The battle had many different dimensions to it, with arguments about determinism and error and reliability, most of which was BS. People would talk about determinism and we'd point out, if someone takes apart your Token Ring cable, and if someone takes apart your Ethernet cable, they're both going to fail. So let's talk about realistically, all of these are probabilistic systems. If you disconnect the Token Ring at the wrong moment and you lose the token, there is an arbitrary process to get the token back, and by the way, if you get a second failure with some minuscule probability you're going to have to go and generate the token again. We had these obscure arguments about angels dancing on the head of a pin, which we finally settled in the IEEE, or the people who succeeded me, because I couldn't stand it anymore -- as you can tell. They finally said, fine, you guys go off into a different sub-committee and go away, because your requirements are so crazy.
Now there's a particular meeting which you may not be aware of, so in the midst of all this, we were promoting Ethernet, we were getting good support from our partners and colleagues back in Intel and other companies coming on board. We were out working and recruiting people, and IBM were on the other side trying to figure out how to throw boulders on the tracks, and we got a call which -- I'm not certain but might have been from Bob Evans, to our senior management that said: we understand -- he was a senior guy at IBM. We understand you're talking to people about the Ethernet. Would you be willing to talk to IBM? We said, sure, we're happy to talk to IBM. This must have been in the time period -- I was back in Palo Alto from corporate, so this was somewhere between around '80 or '81.
It was the classic IBM delegation: six or eight guys, very smart guys, I believe it included Paul Green, Werner Bux from Switzerland, from Zürich, a bunch of really smart guys, very disciplined, very gracious, with a spokesman who had clearly been designated who had his list of questions. They had clearly done their homework. It was David Liddle and I against these guys. David unfortunately is not here, and I'm sure everybody has a different recollection of this meeting.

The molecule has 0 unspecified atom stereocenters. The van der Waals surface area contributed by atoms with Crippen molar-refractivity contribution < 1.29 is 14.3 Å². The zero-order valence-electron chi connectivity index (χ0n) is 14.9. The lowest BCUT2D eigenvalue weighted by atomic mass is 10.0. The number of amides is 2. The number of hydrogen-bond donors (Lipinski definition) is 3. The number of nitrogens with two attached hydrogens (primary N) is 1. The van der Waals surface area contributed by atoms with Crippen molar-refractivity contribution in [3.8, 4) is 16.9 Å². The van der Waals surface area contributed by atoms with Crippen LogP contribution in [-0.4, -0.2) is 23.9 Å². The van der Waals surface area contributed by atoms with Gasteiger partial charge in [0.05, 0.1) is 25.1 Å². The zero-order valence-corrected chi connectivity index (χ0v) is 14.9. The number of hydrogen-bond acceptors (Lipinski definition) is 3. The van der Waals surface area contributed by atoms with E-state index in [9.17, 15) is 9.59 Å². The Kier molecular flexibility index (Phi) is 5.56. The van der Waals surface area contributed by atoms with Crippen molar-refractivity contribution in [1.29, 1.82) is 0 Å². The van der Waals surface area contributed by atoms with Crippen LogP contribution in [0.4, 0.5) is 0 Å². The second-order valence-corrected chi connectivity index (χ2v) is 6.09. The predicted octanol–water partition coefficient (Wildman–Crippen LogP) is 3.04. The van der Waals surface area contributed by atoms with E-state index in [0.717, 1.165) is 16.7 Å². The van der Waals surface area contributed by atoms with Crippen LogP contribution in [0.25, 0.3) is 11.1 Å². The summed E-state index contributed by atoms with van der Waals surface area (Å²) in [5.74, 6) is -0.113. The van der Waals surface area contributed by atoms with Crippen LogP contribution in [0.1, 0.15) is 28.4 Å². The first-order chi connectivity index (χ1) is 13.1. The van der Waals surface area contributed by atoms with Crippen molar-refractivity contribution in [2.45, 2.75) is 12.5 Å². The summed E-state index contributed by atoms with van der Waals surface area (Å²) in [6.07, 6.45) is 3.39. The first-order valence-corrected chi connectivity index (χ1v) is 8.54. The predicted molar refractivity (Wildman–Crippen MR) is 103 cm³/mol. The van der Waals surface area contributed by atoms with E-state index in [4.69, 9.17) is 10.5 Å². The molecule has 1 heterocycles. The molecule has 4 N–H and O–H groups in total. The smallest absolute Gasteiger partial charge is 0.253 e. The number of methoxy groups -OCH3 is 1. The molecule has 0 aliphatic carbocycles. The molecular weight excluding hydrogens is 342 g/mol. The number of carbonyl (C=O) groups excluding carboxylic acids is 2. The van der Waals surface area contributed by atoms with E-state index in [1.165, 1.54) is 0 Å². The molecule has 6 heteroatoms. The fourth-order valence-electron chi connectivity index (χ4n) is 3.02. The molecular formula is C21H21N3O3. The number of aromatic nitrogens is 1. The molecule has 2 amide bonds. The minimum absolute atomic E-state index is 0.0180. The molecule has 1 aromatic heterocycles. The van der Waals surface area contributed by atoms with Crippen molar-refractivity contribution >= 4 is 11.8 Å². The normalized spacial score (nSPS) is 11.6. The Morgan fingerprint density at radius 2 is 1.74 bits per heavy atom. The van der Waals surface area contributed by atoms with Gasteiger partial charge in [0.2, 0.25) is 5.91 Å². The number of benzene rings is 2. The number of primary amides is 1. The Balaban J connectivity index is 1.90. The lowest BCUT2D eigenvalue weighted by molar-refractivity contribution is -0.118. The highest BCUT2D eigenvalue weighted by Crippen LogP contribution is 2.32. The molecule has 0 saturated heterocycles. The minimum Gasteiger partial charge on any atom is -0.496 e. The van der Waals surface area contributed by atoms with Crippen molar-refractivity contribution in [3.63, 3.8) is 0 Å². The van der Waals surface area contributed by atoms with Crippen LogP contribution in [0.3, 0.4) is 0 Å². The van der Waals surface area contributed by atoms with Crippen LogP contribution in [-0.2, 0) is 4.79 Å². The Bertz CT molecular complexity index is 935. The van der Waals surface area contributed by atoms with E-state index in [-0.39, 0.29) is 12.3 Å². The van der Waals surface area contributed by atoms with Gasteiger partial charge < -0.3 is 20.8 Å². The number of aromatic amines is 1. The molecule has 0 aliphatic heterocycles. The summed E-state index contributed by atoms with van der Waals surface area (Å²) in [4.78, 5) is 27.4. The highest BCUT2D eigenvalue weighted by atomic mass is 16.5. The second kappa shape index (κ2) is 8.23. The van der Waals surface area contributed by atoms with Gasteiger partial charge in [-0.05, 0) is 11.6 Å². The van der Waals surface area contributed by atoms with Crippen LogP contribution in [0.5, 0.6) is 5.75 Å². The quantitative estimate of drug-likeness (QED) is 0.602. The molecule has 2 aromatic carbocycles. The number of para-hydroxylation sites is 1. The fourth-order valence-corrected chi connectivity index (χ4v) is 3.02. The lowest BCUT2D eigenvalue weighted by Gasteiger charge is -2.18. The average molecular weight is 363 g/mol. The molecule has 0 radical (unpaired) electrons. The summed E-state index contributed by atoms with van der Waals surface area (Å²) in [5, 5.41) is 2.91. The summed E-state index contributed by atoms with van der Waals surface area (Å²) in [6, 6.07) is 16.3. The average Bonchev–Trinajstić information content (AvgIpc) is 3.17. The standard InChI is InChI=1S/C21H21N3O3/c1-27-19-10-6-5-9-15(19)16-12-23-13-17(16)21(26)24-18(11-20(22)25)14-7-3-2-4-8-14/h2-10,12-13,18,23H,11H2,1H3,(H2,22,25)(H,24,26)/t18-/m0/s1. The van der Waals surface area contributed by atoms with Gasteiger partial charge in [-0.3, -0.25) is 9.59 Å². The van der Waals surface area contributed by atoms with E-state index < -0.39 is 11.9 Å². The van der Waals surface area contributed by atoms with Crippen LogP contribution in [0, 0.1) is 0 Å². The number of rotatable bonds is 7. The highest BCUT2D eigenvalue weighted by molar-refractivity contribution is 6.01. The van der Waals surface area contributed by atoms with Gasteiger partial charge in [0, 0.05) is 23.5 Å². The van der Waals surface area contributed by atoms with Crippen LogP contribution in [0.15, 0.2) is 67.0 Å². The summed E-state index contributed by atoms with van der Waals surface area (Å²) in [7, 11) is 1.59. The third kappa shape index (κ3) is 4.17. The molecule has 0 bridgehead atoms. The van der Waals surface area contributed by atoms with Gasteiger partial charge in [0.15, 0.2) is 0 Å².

They came in, and the guy had his list. He was the staff guy who had obviously put together all the questions. It was like: well, we're trying to understand Ethernet. If you had this set of requirements, can Ethernet do that? Oh yeah, of course, Ethernet'll do that; no problem. Well, if you had this additional requirement, can Ethernet do that? Oh yeah, no problem. For this additional requirement, can it do this? Yeah, we're pretty sure, yeah, we might run this little test, mmm, there's a small pathological case. But yeah, we can probably do that. Well, if you had this requirement and this requirement and this requirement and this requirement and this requirement, can it do that? And it was like: you'd have to retrofit some devices and you can add on hardware, and you can add as much processing power, but no memory! Something insane. And we finally went: you got us. We don't think the Ethernet can do that. But who on earth has a requirement for a design that is that bad? And one of the IBM guys poked the other guy and said, see, I told you your design was crazy. I'm sitting there going: WTF! You know, what is with these guys?